Case Study: An Undefined Rash

By Tod Schimelpfenig

Jul 2, 2020

People hiking downhill with trekking poles
Photo by Matt Hage

The Setting

You are leading a weeklong college backpacking trip. One of your participants develops a rash on their belly that begins to spread…

SOAP Report

Subjective

The patient is a 19 year-old-male who developed a skin rash.

Objective

Patient Exam

At 8:00 p.m. the patient has a red raised bumpy rash that does not have blisters. They state it began this morning on their belly and has spread through the day to cover most of their abdomen and the front of their thighs. The rash produces a constant itching. It covers about 10% of their body surface area (BSA).

There is no chest tightness, no shortness of breath, and no respiratory involvement.

Vital Signs

Time

8:00 PM

Level of Responsiveness (LOR)

A+Ox4

Heart Rate (HR)

72, strong, regular

Respiratory Rate (RR)

16, regular, unlabored

Skin Color, Temperature, Moisture (SCTM)

mucus membranes are pink, skin is warm, dry

Blood Pressure (BP)

radial pulses present

Pupils

PERRL (Pupils equal, round, responsive to light)

Temperature (T°)

98.6F (37C)

History

Symptoms:

None stated other than the itching rash

Allergies:

Seasonal hay fever

Medications:

Claritin for seasonal allergies. Not taking the medication at this time.

Pertinent Hx:

The patient has never had a response like this. They had shortness of breath and throat swelling in response to a bee sting several years ago and were prescribed an EpiPen®. They have not had a response since and do not know the location of their EpiPen® .

Last in/out:

Patient is well hydrated, normal clear urine and bowel movements today.

Events:

Patient has been backpacking for the past 3 days. No new medications taken. They do not consider the backpacking ration a change in their food types. We can’t identify contact with plants as a cause.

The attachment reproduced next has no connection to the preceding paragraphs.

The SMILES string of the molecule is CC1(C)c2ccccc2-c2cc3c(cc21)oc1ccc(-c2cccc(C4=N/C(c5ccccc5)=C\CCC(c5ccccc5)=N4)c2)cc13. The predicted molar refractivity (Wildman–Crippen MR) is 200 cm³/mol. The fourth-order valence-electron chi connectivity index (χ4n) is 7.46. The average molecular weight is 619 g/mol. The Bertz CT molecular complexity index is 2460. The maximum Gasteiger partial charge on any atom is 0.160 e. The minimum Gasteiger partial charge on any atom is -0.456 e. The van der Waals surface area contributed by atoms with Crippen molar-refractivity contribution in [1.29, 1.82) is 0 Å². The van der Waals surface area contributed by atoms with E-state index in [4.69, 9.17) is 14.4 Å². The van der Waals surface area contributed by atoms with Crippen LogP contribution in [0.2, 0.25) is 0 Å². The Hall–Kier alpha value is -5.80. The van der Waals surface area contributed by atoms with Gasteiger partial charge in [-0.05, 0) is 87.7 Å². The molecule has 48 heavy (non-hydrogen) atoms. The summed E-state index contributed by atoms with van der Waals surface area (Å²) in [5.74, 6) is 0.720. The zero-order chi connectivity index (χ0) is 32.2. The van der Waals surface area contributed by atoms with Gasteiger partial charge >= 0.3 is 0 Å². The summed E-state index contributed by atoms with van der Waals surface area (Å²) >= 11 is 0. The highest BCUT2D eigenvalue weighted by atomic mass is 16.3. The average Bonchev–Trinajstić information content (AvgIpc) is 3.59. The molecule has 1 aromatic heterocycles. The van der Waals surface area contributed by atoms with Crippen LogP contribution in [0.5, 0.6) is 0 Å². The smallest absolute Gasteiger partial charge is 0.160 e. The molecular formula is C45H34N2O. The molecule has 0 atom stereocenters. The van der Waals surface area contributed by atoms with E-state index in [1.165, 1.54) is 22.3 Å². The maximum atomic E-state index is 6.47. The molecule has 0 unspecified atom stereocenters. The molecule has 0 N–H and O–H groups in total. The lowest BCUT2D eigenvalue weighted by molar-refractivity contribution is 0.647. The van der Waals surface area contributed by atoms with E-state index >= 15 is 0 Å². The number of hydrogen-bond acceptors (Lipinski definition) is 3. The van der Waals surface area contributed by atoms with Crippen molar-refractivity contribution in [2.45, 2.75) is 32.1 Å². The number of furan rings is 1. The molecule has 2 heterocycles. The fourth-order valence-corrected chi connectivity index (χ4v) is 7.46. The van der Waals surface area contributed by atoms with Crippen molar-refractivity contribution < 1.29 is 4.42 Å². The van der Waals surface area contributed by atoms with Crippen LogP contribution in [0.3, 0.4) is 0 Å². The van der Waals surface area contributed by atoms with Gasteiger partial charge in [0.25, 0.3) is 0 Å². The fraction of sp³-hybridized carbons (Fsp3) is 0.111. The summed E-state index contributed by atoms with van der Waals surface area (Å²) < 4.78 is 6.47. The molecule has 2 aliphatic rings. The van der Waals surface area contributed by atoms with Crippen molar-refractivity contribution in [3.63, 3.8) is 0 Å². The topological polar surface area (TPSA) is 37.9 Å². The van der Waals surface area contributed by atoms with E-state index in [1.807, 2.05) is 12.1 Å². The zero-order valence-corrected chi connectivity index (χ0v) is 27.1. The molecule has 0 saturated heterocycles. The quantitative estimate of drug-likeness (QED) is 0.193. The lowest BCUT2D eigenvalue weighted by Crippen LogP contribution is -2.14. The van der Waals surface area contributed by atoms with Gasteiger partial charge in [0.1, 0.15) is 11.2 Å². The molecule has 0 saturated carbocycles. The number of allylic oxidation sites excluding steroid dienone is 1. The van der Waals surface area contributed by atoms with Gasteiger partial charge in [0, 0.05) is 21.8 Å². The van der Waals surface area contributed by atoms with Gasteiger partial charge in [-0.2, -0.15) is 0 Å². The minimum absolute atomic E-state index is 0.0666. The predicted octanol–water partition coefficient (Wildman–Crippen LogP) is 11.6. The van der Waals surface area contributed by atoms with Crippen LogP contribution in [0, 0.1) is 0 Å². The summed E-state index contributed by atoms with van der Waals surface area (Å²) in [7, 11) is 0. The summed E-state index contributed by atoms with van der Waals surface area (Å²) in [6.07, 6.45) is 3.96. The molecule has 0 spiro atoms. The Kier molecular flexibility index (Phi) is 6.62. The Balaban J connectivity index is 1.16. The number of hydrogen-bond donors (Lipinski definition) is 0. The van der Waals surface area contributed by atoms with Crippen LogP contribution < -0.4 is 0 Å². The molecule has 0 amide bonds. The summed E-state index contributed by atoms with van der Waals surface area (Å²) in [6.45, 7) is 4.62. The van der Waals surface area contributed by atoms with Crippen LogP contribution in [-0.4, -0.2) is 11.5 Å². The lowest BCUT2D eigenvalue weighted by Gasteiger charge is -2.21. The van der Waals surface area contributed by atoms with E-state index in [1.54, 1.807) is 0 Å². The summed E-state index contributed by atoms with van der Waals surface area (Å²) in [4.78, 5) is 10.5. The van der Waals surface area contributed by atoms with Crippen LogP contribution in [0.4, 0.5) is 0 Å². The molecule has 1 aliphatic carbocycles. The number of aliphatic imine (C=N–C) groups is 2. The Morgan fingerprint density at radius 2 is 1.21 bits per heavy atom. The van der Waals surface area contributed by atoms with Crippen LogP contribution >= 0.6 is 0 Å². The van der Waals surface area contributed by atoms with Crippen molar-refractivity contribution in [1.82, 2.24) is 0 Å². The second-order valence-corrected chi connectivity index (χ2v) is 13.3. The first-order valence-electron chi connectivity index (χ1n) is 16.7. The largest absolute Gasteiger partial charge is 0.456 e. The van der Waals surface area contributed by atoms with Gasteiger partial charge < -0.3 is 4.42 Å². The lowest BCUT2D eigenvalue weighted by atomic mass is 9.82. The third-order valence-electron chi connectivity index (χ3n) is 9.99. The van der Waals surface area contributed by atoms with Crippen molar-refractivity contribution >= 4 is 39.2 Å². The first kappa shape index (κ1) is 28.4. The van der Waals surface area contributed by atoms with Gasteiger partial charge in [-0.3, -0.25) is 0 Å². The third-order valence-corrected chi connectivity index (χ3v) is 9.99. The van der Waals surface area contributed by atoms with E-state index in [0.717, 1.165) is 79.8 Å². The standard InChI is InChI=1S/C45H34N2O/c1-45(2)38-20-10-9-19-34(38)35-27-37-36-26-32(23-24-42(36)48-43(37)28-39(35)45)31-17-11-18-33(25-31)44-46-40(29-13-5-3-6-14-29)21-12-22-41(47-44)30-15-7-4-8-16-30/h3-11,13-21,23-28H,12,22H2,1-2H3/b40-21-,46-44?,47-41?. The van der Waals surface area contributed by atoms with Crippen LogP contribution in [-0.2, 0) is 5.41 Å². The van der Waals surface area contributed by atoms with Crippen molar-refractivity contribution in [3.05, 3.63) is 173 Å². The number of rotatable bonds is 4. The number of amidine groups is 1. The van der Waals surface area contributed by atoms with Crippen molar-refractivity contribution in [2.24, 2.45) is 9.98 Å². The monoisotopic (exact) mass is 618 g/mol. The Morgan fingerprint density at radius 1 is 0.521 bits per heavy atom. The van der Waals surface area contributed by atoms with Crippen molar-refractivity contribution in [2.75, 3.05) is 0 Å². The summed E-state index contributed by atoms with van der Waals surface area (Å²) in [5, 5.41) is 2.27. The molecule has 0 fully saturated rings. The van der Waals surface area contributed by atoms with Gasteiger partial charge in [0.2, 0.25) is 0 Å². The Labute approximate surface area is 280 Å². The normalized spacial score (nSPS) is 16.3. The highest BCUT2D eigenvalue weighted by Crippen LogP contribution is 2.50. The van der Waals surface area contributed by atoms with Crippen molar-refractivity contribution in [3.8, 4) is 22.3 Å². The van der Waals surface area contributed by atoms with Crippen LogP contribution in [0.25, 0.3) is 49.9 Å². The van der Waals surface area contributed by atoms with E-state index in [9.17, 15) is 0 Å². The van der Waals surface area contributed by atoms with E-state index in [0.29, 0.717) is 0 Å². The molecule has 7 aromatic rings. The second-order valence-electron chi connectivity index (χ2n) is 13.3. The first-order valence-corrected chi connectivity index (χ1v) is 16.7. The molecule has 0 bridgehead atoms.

STOP READING!

What is your assessment and plan? Take a few minutes to figure out your own assessment and make a plan. Don’t cheat—no reading on without answering this first!

3 first responders discuss their plan with juniper trees in the background
Photo by Jared Steinman

Assessment

  • Allergic reaction with unknown cause.
  • Possible non-allergic rash.

Plan

  • Start the patient on Benadryl® 50 mg every 6 hours.
  • Keep an instructor with the epinephrine provided by the program close to the patient.
  • Monitor the rash.
  • We would like to have the patient bathe and wash their clothes, but the scarcity of water makes it unlikely.
  • Develop an evacuation plan.

Anticipated Problems

The reaction becomes anaphylaxis.

Comments

There are a wide variety of causes of rash ranging from allergies to infections and insect bites, among others. Wilderness First Responders are not trained to identify a rash or its cause, although in this case, and based on a worst case scenario, allergy is on the problem list, with anaphylaxis on the anticipated problem list.

Allergic reactions are caused by an excessive release of histamines and other substances from the body’s immune system in response to the presence of foreign allergens, such as pollens, animal dander, foods, plant oils, insects, and drugs.

Allergic reactions range from mild (e.g., hay fever) to severe (e.g., anaphylaxis) and they can be immediate or delayed. For most people, the allergic response is mild, though often irritating. Hay fever, runny nose, sneezing, swollen eyes, itching skin, are examples of a mild allergic response. An allergic reaction may also be local, red, swollen, and itching, the result of insect stings or contact with a plant.

Signs and Symptoms of a Mild to Moderate Allergic Reaction

  • Local swelling near a sting
  • Runny nose, sneezing, swollen eyes, hay fever
  • Flushed and itchy skin
  • Hives or welts on the skin
  • Mild or no breathing difficulty